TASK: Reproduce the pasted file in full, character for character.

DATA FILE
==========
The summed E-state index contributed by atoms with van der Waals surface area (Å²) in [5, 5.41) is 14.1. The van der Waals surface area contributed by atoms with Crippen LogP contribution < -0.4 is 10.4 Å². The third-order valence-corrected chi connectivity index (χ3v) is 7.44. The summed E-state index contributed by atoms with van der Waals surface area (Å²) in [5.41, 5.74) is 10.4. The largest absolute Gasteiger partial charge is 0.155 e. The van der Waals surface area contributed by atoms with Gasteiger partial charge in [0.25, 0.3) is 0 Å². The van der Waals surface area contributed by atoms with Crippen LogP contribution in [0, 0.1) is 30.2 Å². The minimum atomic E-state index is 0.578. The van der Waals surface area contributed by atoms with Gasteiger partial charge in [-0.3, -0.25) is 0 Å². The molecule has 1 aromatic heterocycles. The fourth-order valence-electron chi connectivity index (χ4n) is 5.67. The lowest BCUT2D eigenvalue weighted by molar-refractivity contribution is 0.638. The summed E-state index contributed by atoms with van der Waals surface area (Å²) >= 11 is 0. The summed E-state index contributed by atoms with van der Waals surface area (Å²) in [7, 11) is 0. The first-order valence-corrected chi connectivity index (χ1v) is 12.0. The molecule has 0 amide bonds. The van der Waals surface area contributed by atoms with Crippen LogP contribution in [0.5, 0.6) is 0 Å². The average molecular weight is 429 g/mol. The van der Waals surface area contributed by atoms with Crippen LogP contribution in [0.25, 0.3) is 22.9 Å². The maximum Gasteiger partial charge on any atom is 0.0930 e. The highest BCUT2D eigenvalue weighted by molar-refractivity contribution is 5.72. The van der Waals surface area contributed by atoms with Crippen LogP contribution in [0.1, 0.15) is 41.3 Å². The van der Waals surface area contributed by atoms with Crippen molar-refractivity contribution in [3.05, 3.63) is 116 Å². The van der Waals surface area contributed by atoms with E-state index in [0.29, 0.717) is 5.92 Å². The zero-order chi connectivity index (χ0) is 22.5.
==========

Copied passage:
The summed E-state index contributed by atoms with van der Waals surface area (Å²) in [5, 5.41) is 14.1. The van der Waals surface area contributed by atoms with Crippen LogP contribution < -0.4 is 10.4 Å². The third-order valence-corrected chi connectivity index (χ3v) is 7.44. The summed E-state index contributed by atoms with van der Waals surface area (Å²) in [5.41, 5.74) is 10.4. The largest absolute Gasteiger partial charge is 0.155 e. The van der Waals surface area contributed by atoms with Gasteiger partial charge in [0.25, 0.3) is 0 Å². The van der Waals surface area contributed by atoms with Crippen LogP contribution in [0, 0.1) is 30.2 Å². The minimum atomic E-state index is 0.578. The van der Waals surface area contributed by atoms with Gasteiger partial charge in [-0.3, -0.25) is 0 Å². The molecule has 1 aromatic heterocycles. The fourth-order valence-electron chi connectivity index (χ4n) is 5.67. The lowest BCUT2D eigenvalue weighted by molar-refractivity contribution is 0.638. The summed E-state index contributed by atoms with van der Waals surface area (Å²) >= 11 is 0. The summed E-state index contributed by atoms with van der Waals surface area (Å²) in [7, 11) is 0. The first-order valence-corrected chi connectivity index (χ1v) is 12.0. The molecule has 0 amide bonds. The van der Waals surface area contributed by atoms with Crippen LogP contribution in [0.5, 0.6) is 0 Å². The average molecular weight is 429 g/mol. The van der Waals surface area contributed by atoms with Crippen LogP contribution in [0.25, 0.3) is 22.9 Å². The maximum Gasteiger partial charge on any atom is 0.0930 e. The highest BCUT2D eigenvalue weighted by molar-refractivity contribution is 5.72. The van der Waals surface area contributed by atoms with Crippen LogP contribution in [0.1, 0.15) is 41.3 Å². The van der Waals surface area contributed by atoms with Crippen molar-refractivity contribution in [3.05, 3.63) is 116 Å². The van der Waals surface area contributed by atoms with E-state index in [0.29, 0.717) is 5.92 Å². The zero-order chi connectivity index (χ0) is 22.5.